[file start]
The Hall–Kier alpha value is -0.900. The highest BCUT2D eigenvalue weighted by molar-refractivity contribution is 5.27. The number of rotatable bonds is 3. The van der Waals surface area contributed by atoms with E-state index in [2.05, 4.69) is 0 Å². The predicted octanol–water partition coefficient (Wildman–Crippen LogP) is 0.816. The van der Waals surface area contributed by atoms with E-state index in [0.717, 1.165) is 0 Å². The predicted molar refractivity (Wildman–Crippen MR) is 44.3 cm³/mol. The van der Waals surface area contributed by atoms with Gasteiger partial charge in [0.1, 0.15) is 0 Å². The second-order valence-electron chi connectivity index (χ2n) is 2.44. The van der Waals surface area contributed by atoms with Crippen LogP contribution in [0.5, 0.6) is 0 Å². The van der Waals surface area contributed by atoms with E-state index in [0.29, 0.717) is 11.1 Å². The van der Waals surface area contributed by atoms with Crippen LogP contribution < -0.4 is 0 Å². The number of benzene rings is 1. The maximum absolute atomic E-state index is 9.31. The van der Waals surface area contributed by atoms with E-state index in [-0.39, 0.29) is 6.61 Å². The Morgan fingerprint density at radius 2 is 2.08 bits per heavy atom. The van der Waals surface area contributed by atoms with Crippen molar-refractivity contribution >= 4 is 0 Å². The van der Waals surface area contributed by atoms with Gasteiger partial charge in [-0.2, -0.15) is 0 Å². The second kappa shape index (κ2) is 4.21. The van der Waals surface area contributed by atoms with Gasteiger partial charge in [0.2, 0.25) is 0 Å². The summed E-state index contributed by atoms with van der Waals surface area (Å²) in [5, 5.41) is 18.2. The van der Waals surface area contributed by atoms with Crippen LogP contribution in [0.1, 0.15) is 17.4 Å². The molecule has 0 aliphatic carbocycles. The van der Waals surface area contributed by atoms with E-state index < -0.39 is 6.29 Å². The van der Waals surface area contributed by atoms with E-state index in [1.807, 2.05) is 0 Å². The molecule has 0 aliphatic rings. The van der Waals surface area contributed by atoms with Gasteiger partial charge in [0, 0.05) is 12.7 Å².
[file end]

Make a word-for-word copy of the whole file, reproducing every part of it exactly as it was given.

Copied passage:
The Hall–Kier alpha value is -0.900. The highest BCUT2D eigenvalue weighted by molar-refractivity contribution is 5.27. The number of rotatable bonds is 3. The van der Waals surface area contributed by atoms with E-state index in [2.05, 4.69) is 0 Å². The predicted octanol–water partition coefficient (Wildman–Crippen LogP) is 0.816. The van der Waals surface area contributed by atoms with E-state index in [0.717, 1.165) is 0 Å². The predicted molar refractivity (Wildman–Crippen MR) is 44.3 cm³/mol. The van der Waals surface area contributed by atoms with Gasteiger partial charge in [0.1, 0.15) is 0 Å². The second-order valence-electron chi connectivity index (χ2n) is 2.44. The van der Waals surface area contributed by atoms with Crippen LogP contribution in [0.5, 0.6) is 0 Å². The van der Waals surface area contributed by atoms with E-state index in [0.29, 0.717) is 11.1 Å². The van der Waals surface area contributed by atoms with Crippen LogP contribution < -0.4 is 0 Å². The number of benzene rings is 1. The maximum absolute atomic E-state index is 9.31. The van der Waals surface area contributed by atoms with E-state index in [-0.39, 0.29) is 6.61 Å². The Morgan fingerprint density at radius 2 is 2.08 bits per heavy atom. The van der Waals surface area contributed by atoms with Crippen molar-refractivity contribution >= 4 is 0 Å². The van der Waals surface area contributed by atoms with Gasteiger partial charge in [-0.2, -0.15) is 0 Å². The second kappa shape index (κ2) is 4.21. The van der Waals surface area contributed by atoms with Gasteiger partial charge in [0.2, 0.25) is 0 Å². The summed E-state index contributed by atoms with van der Waals surface area (Å²) in [5, 5.41) is 18.2. The van der Waals surface area contributed by atoms with Crippen LogP contribution in [0.1, 0.15) is 17.4 Å². The molecule has 0 aliphatic carbocycles. The van der Waals surface area contributed by atoms with E-state index < -0.39 is 6.29 Å². The van der Waals surface area contributed by atoms with E-state index in [1.807, 2.05) is 0 Å². The molecule has 0 aliphatic rings. The van der Waals surface area contributed by atoms with Gasteiger partial charge in [0, 0.05) is 12.7 Å².